IVDR compliance made simple – Expert guidance for your business

The In Vitro Diagnostic Regulation (IVDR – EU 2017/746) aim to ensure safe and effective diagnostic tests in the European market. IVDR was adopted in April 2017 and became fully applicable on May 26, 2022. This means that all:

  • New IVD devices need to fullfill IVDR before they are placed on the market
  • IVD devices that were on the market before May 26, 2022 (legacy devices) need to transfer to IVDR within the stipulated transition timelines

At Key2Compliance we offer a range of services both for new IVD and legacy devices. We help IVD manufacturers stay ahead of the competition and maintain their market position.

This page provides information on key changes, timelines, and how to ensure compliance with the new IVDR requirements.

Don't delay - act now to stay ahead in the market

Understanding IVDR

The IVDR (In Vitro Diagnostic Regulation) was introduced to replace the previous In Vitro Diagnostic Directive (IVDD) to address several issues that were identified with the previous regulatory legalislation.

Some of the key reasons why the IVDR was introduced include:

Advances in technology

The need to address advances in technology:
The IVDR consider software and other technologies that were not so advanced in the 1990th when the IVDD was written.

Robust regulatory framework

The need for a more robust regulatory framework:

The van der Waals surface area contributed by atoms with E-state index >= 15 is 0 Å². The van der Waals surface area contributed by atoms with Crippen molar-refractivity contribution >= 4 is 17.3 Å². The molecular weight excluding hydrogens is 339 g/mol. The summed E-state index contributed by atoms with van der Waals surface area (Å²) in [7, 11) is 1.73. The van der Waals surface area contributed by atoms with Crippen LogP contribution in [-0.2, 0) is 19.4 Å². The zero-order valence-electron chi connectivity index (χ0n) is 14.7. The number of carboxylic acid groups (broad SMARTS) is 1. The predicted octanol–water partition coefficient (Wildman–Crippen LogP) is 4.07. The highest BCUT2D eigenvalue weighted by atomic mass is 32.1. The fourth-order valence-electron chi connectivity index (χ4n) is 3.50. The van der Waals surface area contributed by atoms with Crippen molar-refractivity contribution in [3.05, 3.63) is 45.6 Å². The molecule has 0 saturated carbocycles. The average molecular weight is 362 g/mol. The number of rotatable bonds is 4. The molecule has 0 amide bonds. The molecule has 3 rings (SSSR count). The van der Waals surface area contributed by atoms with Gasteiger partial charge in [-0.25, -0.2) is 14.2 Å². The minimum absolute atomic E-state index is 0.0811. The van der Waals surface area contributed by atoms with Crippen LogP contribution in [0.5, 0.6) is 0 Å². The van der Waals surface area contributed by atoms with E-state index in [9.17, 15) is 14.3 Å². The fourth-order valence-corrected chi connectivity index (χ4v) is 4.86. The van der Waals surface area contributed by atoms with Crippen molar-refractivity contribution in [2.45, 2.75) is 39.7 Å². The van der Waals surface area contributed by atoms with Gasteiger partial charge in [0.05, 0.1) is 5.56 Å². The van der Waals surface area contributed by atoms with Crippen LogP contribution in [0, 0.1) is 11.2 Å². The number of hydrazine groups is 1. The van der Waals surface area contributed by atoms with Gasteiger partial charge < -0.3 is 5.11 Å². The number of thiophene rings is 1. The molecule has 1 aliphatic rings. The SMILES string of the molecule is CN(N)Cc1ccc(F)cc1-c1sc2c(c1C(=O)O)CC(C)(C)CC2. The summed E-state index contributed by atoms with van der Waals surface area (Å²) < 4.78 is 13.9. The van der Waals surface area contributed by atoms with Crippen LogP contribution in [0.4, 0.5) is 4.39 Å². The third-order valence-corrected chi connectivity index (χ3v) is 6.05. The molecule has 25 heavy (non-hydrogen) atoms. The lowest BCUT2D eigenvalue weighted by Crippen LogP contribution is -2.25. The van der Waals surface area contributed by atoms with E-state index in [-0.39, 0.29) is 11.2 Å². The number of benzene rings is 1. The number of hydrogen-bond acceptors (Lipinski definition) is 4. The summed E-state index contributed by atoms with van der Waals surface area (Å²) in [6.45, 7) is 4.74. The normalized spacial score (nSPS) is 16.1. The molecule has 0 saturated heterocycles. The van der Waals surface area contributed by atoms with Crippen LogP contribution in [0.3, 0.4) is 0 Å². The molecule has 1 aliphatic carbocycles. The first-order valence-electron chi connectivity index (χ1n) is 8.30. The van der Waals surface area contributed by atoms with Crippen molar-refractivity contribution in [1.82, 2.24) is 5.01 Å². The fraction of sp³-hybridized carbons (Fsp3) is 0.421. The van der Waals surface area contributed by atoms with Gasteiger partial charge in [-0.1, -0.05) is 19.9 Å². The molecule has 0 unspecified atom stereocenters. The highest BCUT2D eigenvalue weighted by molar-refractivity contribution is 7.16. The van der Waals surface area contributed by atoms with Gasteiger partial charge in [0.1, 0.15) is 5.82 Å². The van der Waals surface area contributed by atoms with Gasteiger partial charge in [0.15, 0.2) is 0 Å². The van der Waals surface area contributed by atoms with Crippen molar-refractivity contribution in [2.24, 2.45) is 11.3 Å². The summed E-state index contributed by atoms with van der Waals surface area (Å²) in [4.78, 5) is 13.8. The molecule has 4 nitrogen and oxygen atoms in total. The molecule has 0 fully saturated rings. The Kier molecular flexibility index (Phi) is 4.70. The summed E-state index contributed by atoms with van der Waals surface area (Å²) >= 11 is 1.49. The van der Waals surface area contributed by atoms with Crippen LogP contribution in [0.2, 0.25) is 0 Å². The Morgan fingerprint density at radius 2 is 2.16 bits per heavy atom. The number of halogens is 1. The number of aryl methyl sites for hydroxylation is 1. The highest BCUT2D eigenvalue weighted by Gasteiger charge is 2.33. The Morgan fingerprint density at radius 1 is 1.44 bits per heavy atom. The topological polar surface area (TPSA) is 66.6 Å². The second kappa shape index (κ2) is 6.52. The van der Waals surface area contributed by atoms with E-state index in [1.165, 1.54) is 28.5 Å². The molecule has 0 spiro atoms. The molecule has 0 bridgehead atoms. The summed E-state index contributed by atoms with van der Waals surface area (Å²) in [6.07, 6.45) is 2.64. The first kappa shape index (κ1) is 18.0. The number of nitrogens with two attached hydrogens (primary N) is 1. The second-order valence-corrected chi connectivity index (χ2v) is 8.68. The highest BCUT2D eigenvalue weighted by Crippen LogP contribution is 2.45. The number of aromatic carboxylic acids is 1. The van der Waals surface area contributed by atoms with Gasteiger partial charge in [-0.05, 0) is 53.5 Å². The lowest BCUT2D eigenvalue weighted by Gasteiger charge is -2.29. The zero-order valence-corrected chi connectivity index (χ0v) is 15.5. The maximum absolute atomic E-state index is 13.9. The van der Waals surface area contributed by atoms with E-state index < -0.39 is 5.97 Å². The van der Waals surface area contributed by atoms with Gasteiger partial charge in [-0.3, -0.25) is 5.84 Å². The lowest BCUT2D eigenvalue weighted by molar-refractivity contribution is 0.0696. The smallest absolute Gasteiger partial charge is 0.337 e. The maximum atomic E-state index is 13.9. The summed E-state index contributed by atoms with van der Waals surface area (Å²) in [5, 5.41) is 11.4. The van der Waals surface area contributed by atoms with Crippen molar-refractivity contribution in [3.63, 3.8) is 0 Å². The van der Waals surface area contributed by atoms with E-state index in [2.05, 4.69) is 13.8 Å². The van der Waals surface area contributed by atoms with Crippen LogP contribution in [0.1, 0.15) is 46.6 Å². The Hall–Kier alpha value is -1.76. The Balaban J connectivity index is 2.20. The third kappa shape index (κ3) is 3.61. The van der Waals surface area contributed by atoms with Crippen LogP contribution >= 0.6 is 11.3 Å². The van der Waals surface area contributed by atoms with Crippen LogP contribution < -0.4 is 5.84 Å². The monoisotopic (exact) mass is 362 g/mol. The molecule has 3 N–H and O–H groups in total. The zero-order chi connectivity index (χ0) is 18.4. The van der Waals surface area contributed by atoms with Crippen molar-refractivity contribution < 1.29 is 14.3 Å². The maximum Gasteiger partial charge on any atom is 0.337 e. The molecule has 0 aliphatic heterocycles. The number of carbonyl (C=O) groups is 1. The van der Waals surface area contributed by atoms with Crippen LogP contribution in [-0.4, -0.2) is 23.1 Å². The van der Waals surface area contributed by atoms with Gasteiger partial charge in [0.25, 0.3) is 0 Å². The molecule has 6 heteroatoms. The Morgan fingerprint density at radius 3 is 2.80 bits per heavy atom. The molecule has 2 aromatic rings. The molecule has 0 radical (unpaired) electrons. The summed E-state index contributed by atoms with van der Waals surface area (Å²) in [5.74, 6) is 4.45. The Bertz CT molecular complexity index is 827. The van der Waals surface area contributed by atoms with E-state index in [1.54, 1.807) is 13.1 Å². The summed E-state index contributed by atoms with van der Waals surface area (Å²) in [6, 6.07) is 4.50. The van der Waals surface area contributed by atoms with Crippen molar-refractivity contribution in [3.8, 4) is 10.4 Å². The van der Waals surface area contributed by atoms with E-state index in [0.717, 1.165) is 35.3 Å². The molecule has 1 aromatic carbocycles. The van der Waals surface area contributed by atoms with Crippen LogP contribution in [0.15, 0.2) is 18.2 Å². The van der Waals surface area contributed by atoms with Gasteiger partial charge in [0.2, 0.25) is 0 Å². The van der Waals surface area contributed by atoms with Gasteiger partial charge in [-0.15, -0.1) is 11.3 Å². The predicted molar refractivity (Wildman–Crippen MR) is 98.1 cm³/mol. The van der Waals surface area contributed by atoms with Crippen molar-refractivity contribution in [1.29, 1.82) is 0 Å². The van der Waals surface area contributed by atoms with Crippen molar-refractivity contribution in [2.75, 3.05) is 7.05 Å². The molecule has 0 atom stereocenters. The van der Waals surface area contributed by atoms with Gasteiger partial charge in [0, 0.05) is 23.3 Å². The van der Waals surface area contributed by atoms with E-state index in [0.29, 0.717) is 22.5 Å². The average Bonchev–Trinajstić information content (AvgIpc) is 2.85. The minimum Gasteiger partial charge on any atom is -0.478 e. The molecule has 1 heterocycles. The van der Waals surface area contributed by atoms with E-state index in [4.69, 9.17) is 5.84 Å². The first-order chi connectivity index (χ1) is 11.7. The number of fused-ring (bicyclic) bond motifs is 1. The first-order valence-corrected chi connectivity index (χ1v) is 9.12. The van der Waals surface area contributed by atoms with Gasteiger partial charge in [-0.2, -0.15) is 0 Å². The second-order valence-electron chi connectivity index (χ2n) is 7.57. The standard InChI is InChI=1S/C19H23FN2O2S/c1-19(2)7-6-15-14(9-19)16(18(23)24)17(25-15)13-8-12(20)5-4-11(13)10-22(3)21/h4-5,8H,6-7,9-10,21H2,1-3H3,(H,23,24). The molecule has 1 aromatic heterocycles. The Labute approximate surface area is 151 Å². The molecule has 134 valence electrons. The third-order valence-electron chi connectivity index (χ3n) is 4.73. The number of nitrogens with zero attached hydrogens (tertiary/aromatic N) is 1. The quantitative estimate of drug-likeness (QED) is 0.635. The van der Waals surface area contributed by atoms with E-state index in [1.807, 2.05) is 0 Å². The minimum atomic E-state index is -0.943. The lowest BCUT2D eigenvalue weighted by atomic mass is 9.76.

IVDD was considered too vague, lacking clear guidance for manufacturers and regulators. IVDR enhances certification with a strict classification system, more transparency, and greater participation of notified bodies.

Enhance patient safety

The need to enhance patient safety:
The IVDR places a greater emphasis on patient safety by requiring legal manufacturers to provide more data on the safety and performance of their devices and by introducing a system for tracking and tracing devices.

Key changes from IVDD to IVDR

The IVDR has introduced stricter classification rules, including Notified Bodies at a higher extent. All IVD devices in the classes B, C and D requires a notified body.

The IVDR has expanded the scope of the previous In Vitro Diagnostic Directive (IVDD) to include new types of tests. The IVDR requires manufacturers to provide more information to regulatory authorities, healthcare providers, and patients.

The IVDR requires IVDs to meet more stringent performance requirements, including requirements related to performance evaluation and clinical data.

All IVDs a required to have a Person Responsible for Regulatory Compliance (PRRC). The PRRC needs to fulfill certain training and experience requirements.

The IVDR requires manufacturers to establish and maintain a post-market surveillance system to monitor the safety and performance of their devices after they are placed on the market.

Classification and timeline

IVDs in the EU are categorized by four risk classes, A, B, C and D, with varying levels of patient and public health risk. New IVD devices need to fulfill IVDR before they are placed on the market. IVD devices that were on the market before May 26, 2022 (legacy devices) need to transfer to IVDR within the stipulated transition timelines shown below.


Six steps to meet the IVDR requirements

It is important for legal manufacturers to plan the IVDR fulfillment thoroughly to allow sufficient time to address compliance activities.